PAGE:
Ching Ching, Chinamanby Wilbur Steele
Format of Original Source: Short Story
Recommended Adaptation Length:
Candidate for Adaptation? Promising
He had been growing feebler so long and so gradually that I had made nothing of it. Once, I remember, it struck me queer that he wasn’t working so hard as he had used to. Still earliest of all and latest of all, he would sometimes leave his iron cooling on the board now and stand for minutes of the precious day, dreaming out of the harbor window. When the sun was sinking, the shaft through the window bathed his head and his lean neck with a quality almost barbaric, and for a moment in the gloom made by the bright pencil, the new, raw things of Urkey faded out, leaving him alone in his ancient and ordered civilization, a little wistful, I think, and perhaps a little frightened, as a child waking from a long, dreaming sleep, to find his mother gone.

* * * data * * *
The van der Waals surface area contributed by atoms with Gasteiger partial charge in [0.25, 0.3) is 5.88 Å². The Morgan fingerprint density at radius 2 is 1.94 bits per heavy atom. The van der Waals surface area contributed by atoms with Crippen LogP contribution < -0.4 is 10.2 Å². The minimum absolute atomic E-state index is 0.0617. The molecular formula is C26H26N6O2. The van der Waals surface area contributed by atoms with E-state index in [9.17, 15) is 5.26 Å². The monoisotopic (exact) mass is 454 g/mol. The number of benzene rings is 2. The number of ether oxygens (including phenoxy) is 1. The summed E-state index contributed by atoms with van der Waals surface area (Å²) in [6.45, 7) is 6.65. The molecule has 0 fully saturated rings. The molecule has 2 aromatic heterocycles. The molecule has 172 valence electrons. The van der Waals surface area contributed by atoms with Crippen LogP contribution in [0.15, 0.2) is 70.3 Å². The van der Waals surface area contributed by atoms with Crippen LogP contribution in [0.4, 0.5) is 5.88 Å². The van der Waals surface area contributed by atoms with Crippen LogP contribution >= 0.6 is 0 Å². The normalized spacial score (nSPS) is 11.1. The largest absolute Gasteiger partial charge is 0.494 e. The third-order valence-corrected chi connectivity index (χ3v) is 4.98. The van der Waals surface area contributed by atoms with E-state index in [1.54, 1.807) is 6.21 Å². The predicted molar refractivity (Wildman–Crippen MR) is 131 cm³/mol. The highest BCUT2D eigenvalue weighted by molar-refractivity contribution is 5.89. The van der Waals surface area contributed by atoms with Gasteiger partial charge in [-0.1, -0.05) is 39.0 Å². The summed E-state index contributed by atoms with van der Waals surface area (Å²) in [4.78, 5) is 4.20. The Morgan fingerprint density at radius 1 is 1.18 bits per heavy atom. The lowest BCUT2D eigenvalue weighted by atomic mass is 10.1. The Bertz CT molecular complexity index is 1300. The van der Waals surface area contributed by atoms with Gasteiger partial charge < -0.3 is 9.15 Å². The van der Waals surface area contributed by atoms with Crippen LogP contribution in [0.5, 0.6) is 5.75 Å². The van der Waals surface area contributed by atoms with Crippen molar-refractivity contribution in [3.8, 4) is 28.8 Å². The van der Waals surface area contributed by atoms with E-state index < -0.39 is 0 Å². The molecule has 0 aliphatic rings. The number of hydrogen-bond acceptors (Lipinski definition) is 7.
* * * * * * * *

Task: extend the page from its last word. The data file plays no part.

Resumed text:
He had begun to talk about China, too, and the river where he was born. And I made nothing of it, it came on so gradually, day by day. Then I went away, as I have said, and came back again. I dropped in at the scow the second day after the packet brought me home.
Some unfortunate “speakee Chinee” dialect, but at the heart of this story lies a very interesting premise: a Chinese in early America, longing to get back to his homeland before he dies. You might need to invent some EVENTS, but the basic idea is sound.
VIEW SOURCE DOCUMENT
BACK TO LISTINGS